HappenStance Press, 2006 - £3

To call a book The Theory of Everything rather gives hostage to fortune, especially when it’s a thirty-page pamphlet. James Wood’s pamphlet certainly covers a lot of ground, from the urban grind to religious epiphany via polar exploration. Whether the collection coheres enough to offer any sort of theory is another matter: the poems draw on twenty years of writing, ranging widely in terms of tone and style, with varying levels of success.

    The poet has left the London rat-race to enjoy a gentler life in Scotland, and his poems go some way towards reflecting this move. Poems like ‘My Replacement’ and ‘Money’ are firmly rooted in the commercial, material world; they are robustly realistic, conversational, snappy. Here Wood writes with authority and deftness about modern life; he references school fees, mortgages, the photocopier and fax.

    At the other extreme his poems have more than a dash of magical realism. Some, like ‘Black Pearl’, are dreamlike and fantastical; some, like ‘Seven of Wands’, veer off into surreal nightmare; and others, like ‘Fantasie des Fruits’, are confused and hectic. In the title poem, ‘The Theory of Everything’, I couldn’t work out what he was trying to do: it’s one of his more abstract and ‘brainy’ ones and it didn’t take me with it.

    The best stuff comes when Wood stops trying to do so much. In ‘Carpentry’ he displays a lovely lightness of touch:


                             Sunlight spilt through

windows, through the dust and shavings,

and caught his hands

as they smoothed the wood.


Wood has a real feel for cadence and the way internal rhyme holds a poem together. His words have a good heft to them; they land well. This is most convincing in the last poem of the book, ‘Departures’. It has a quiet gravitas which builds from the opening lines: “Then one time point your car towards the shore/ to where the ocean grey swells skyward/ among the rocks” all the way through to a beautifully plain yet resonant finish:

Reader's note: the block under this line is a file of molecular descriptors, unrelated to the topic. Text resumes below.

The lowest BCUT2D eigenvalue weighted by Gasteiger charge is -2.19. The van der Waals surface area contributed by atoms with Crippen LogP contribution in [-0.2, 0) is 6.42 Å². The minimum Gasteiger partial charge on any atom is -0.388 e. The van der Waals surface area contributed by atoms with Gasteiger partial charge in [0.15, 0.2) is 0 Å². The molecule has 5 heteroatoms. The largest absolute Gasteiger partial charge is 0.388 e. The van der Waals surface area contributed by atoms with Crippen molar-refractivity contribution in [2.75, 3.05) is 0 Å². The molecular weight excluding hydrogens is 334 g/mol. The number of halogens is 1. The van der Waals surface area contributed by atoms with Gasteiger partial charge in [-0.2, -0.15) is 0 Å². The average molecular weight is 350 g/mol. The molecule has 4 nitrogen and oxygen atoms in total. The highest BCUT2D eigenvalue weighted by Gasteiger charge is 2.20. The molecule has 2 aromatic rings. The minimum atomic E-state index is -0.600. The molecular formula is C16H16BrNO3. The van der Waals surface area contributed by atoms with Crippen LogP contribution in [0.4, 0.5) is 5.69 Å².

So set sail for life,

Keep steel in your eyes. Hold hard to your course


and let the storm clouds rise.


Hilary Menos


The Common Reader says of The Theory of Everything:

My introduction to James Wood’s writing came in the form of one poem as a flyer along with a bundle of other pamphlets. I put the other pamphlets aside and read ‘Departures’.  I was hooked. There is such determination and inspiration in the final words: 

          …each journey ends in remembering

          how we excuse failure with the defence

          that the route changed from what we were planning,


          the heavens shifted. So set sail for life,

          keep steel in your eyes. Hold hard to your course


          and let the storm clouds rise.

 Wonderful.  Just wonderful. I wanted to read more, and more came in the pamphlet ‘The Theory of Everything’. I really liked the cover. With a title like that an intricate, complex design is required so I thought that worked beautifully.

Most undervalued employees would connect with ‘For My Replacement’.  I liked the way Wood moved from grudging compliance to cheeky defiance:


          …But leave

the computer, with its cursor winking cheerily -

at least you can screw them by wasting electricity.


I can’t pretend I understood every poem. Wood is too clever to be commonly reviewed but I found more than enough to interest and entertain me.  ‘Fantasie Des Fruits’ is quite a delight. You don’t have to think, just read and picture:


          …It’s so good

          you dream you live on a juicy pear

          that whirls around a hot custard bowl, racing

through oceans of dark chocolate

and coconut milk.


I’m sure the poem is more complicated than describing food but I didn’t care. I like food and I like Wood.